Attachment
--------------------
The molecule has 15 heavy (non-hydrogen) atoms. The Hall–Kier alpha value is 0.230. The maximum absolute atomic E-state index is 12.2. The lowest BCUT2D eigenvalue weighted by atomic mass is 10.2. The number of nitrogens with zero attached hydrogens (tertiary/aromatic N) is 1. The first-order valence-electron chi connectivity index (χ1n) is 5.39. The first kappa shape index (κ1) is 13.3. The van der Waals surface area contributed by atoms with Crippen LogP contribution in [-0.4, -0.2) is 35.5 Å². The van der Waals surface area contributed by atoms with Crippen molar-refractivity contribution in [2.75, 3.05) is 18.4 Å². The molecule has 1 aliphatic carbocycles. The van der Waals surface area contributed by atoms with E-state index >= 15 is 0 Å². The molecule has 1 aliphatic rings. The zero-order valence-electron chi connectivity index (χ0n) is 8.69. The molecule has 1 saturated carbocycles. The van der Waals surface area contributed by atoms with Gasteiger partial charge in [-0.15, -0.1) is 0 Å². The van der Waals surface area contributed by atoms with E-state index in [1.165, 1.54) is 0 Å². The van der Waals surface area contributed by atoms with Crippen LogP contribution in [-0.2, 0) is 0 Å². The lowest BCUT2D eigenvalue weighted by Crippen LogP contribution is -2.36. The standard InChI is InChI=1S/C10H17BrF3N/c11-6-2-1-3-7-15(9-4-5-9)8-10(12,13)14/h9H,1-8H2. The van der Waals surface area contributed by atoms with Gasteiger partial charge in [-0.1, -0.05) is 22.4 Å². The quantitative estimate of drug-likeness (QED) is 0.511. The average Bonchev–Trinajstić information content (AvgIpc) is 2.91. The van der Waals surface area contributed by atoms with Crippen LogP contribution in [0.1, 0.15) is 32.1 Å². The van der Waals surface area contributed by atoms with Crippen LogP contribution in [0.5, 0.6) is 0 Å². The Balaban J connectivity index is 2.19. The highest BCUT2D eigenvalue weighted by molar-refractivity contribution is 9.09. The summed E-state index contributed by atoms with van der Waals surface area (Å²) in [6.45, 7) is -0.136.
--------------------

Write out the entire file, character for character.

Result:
The molecule has 15 heavy (non-hydrogen) atoms. The Hall–Kier alpha value is 0.230. The maximum absolute atomic E-state index is 12.2. The lowest BCUT2D eigenvalue weighted by atomic mass is 10.2. The number of nitrogens with zero attached hydrogens (tertiary/aromatic N) is 1. The first-order valence-electron chi connectivity index (χ1n) is 5.39. The first kappa shape index (κ1) is 13.3. The van der Waals surface area contributed by atoms with Crippen LogP contribution in [-0.4, -0.2) is 35.5 Å². The van der Waals surface area contributed by atoms with Crippen molar-refractivity contribution in [2.75, 3.05) is 18.4 Å². The molecule has 1 aliphatic carbocycles. The van der Waals surface area contributed by atoms with E-state index >= 15 is 0 Å². The molecule has 1 aliphatic rings. The zero-order valence-electron chi connectivity index (χ0n) is 8.69. The molecule has 1 saturated carbocycles. The van der Waals surface area contributed by atoms with Gasteiger partial charge in [-0.15, -0.1) is 0 Å². The van der Waals surface area contributed by atoms with E-state index in [1.165, 1.54) is 0 Å². The van der Waals surface area contributed by atoms with Crippen LogP contribution in [-0.2, 0) is 0 Å². The lowest BCUT2D eigenvalue weighted by Crippen LogP contribution is -2.36. The standard InChI is InChI=1S/C10H17BrF3N/c11-6-2-1-3-7-15(9-4-5-9)8-10(12,13)14/h9H,1-8H2. The van der Waals surface area contributed by atoms with Gasteiger partial charge in [-0.1, -0.05) is 22.4 Å². The quantitative estimate of drug-likeness (QED) is 0.511. The average Bonchev–Trinajstić information content (AvgIpc) is 2.91. The van der Waals surface area contributed by atoms with Crippen LogP contribution in [0.1, 0.15) is 32.1 Å². The van der Waals surface area contributed by atoms with Crippen LogP contribution in [0.5, 0.6) is 0 Å². The Balaban J connectivity index is 2.19. The highest BCUT2D eigenvalue weighted by molar-refractivity contribution is 9.09. The summed E-state index contributed by atoms with van der Waals surface area (Å²) in [6.45, 7) is -0.136.